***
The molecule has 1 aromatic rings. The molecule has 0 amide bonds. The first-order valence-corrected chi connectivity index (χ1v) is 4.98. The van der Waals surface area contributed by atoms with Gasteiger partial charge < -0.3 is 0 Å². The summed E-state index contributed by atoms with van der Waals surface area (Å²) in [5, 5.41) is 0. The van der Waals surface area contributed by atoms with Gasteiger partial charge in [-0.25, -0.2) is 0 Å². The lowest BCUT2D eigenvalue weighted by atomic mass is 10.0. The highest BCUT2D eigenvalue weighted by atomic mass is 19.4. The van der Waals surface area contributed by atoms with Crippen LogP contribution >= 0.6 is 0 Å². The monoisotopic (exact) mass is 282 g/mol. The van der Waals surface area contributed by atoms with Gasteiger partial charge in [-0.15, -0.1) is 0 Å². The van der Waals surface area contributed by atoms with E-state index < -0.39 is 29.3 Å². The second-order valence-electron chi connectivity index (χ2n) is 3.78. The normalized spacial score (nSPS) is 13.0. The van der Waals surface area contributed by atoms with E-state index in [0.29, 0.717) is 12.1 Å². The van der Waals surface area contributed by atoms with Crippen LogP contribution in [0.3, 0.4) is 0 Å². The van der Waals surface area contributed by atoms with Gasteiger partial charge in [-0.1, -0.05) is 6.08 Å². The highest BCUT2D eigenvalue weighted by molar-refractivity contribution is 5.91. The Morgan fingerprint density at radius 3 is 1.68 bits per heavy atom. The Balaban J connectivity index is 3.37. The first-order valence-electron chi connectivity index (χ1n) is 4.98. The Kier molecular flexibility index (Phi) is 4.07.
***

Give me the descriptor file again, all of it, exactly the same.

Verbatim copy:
The molecule has 1 aromatic rings. The molecule has 0 amide bonds. The first-order valence-corrected chi connectivity index (χ1v) is 4.98. The van der Waals surface area contributed by atoms with Gasteiger partial charge < -0.3 is 0 Å². The summed E-state index contributed by atoms with van der Waals surface area (Å²) in [5, 5.41) is 0. The van der Waals surface area contributed by atoms with Gasteiger partial charge in [-0.25, -0.2) is 0 Å². The lowest BCUT2D eigenvalue weighted by atomic mass is 10.0. The highest BCUT2D eigenvalue weighted by atomic mass is 19.4. The van der Waals surface area contributed by atoms with Crippen LogP contribution >= 0.6 is 0 Å². The monoisotopic (exact) mass is 282 g/mol. The van der Waals surface area contributed by atoms with Gasteiger partial charge in [-0.15, -0.1) is 0 Å². The van der Waals surface area contributed by atoms with E-state index < -0.39 is 29.3 Å². The second-order valence-electron chi connectivity index (χ2n) is 3.78. The normalized spacial score (nSPS) is 13.0. The van der Waals surface area contributed by atoms with E-state index in [0.29, 0.717) is 12.1 Å². The van der Waals surface area contributed by atoms with Crippen LogP contribution in [0.3, 0.4) is 0 Å². The van der Waals surface area contributed by atoms with Gasteiger partial charge in [-0.1, -0.05) is 6.08 Å². The highest BCUT2D eigenvalue weighted by molar-refractivity contribution is 5.91. The Morgan fingerprint density at radius 3 is 1.68 bits per heavy atom. The Balaban J connectivity index is 3.37. The first-order valence-electron chi connectivity index (χ1n) is 4.98. The Kier molecular flexibility index (Phi) is 4.07.